What is haemorrhoid surgery?
Haemorrhoids, also known as piles are swollen veins that can be found around the anus. They can be located either inside or outside of the rectum. A lot of flare-ups of the condition tend to stop hurting after two weeks without the need for treatment.
Sometimes, however, haemorrhoids can lead to other complications. Internal haemorrhoids may prolapse and bulge in the anus, which is incredibly uncomfortable. External haemorrhoids may develop blood clots. Both types can also become infected and may, therefore, require surgical removal.
What are the different types of non-surgical haemorrhoid treatments?
The different non-surgical options include:
- Haemorrhoid banding – used to treat internal haemorrhoids. A tight band is applied to the base of the haemorrhoid to cut off the blood supply.
- Sclerotherapy – a chemical is injected into the haemorrhoid which causes it to shrink.
- Coagulation therapy – infrared light, heat or extreme cold causes the haemorrhoid to retract or shrink.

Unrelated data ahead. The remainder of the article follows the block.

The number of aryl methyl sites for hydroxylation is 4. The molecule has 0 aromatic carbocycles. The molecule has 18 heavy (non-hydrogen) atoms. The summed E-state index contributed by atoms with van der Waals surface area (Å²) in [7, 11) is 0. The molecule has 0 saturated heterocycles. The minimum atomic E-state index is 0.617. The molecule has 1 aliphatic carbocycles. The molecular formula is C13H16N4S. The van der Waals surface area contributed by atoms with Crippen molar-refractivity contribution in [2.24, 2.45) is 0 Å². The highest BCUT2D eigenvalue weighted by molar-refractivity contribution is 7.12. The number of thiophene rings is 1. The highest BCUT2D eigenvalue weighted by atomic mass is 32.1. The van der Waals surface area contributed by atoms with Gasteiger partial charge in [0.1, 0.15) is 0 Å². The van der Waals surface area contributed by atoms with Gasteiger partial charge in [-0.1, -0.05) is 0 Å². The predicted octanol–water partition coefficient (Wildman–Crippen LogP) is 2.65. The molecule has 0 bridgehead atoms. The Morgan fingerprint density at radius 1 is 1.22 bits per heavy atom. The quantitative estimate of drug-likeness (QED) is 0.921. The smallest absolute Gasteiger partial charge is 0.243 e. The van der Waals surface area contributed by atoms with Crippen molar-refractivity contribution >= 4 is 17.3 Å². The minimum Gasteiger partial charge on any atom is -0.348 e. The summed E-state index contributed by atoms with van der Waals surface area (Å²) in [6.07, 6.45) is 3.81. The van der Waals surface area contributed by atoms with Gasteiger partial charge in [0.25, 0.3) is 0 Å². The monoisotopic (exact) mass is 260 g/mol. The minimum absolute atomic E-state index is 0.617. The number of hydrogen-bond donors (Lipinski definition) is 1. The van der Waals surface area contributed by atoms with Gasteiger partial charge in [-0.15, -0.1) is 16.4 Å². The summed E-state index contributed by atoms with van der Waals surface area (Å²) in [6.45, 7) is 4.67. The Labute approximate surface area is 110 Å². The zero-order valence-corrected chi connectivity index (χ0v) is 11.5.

- Haemorrhoidal artery ligation (HAL) – an ultrasound is used to locate, ligate and close off the blood vessels that cause the haemorrhoids.
What are the surgical options for haemorrhoids?
The surgical treatment options include:
- Haemorrhoidectomy stapled – your surgeon will cut out either the internal or external haemorrhoids that have prolapsed and are causing problems.
- Haemorrhoidopexy – this is sometimes referred to as stapling. A surgical staple fixes the prolapsed haemorrhoids back into place and cuts off blood supply to shrink it.
How can piles be treated or prevented at home?
The following are recommended:
- To drink lots of water and eat foods full of fibre
- Wipe your bottom with damp toilet paper
- Take a warm bath to ease pain or itching
- Sit on an ice pack wrapped in a towel
- Gently push a pile back inside
- Regularly exercise
- Cut down on caffeine to avoid constipation.